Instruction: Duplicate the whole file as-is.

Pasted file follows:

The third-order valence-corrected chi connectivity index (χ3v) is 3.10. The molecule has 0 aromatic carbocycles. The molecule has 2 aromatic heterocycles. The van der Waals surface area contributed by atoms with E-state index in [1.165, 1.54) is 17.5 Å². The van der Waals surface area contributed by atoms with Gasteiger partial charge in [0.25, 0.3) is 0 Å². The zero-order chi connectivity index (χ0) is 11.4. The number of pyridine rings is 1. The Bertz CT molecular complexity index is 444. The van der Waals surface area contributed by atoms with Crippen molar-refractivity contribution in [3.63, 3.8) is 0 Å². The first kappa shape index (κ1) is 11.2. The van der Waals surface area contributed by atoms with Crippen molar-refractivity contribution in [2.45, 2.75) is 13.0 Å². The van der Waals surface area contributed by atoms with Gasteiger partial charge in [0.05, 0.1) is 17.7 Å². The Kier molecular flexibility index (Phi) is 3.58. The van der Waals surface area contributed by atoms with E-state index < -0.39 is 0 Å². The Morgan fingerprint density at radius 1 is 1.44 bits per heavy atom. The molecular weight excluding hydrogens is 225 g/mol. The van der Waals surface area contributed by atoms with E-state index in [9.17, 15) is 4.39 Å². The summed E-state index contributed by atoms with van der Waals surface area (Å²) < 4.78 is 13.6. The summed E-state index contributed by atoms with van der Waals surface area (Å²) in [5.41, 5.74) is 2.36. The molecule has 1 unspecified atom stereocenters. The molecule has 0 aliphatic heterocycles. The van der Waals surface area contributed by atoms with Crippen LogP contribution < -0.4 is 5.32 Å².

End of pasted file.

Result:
The third-order valence-corrected chi connectivity index (χ3v) is 3.10. The molecule has 0 aromatic carbocycles. The molecule has 2 aromatic heterocycles. The van der Waals surface area contributed by atoms with E-state index in [1.165, 1.54) is 17.5 Å². The van der Waals surface area contributed by atoms with Gasteiger partial charge in [0.25, 0.3) is 0 Å². The zero-order chi connectivity index (χ0) is 11.4. The number of pyridine rings is 1. The Bertz CT molecular complexity index is 444. The van der Waals surface area contributed by atoms with Crippen molar-refractivity contribution in [3.63, 3.8) is 0 Å². The first kappa shape index (κ1) is 11.2. The van der Waals surface area contributed by atoms with Crippen molar-refractivity contribution in [2.45, 2.75) is 13.0 Å². The van der Waals surface area contributed by atoms with Gasteiger partial charge in [0.05, 0.1) is 17.7 Å². The Kier molecular flexibility index (Phi) is 3.58. The van der Waals surface area contributed by atoms with E-state index < -0.39 is 0 Å². The Morgan fingerprint density at radius 1 is 1.44 bits per heavy atom. The molecular weight excluding hydrogens is 225 g/mol. The van der Waals surface area contributed by atoms with E-state index in [9.17, 15) is 4.39 Å². The summed E-state index contributed by atoms with van der Waals surface area (Å²) < 4.78 is 13.6. The summed E-state index contributed by atoms with van der Waals surface area (Å²) in [5.41, 5.74) is 2.36. The molecule has 1 unspecified atom stereocenters. The molecule has 0 aliphatic heterocycles. The van der Waals surface area contributed by atoms with Crippen LogP contribution < -0.4 is 5.32 Å².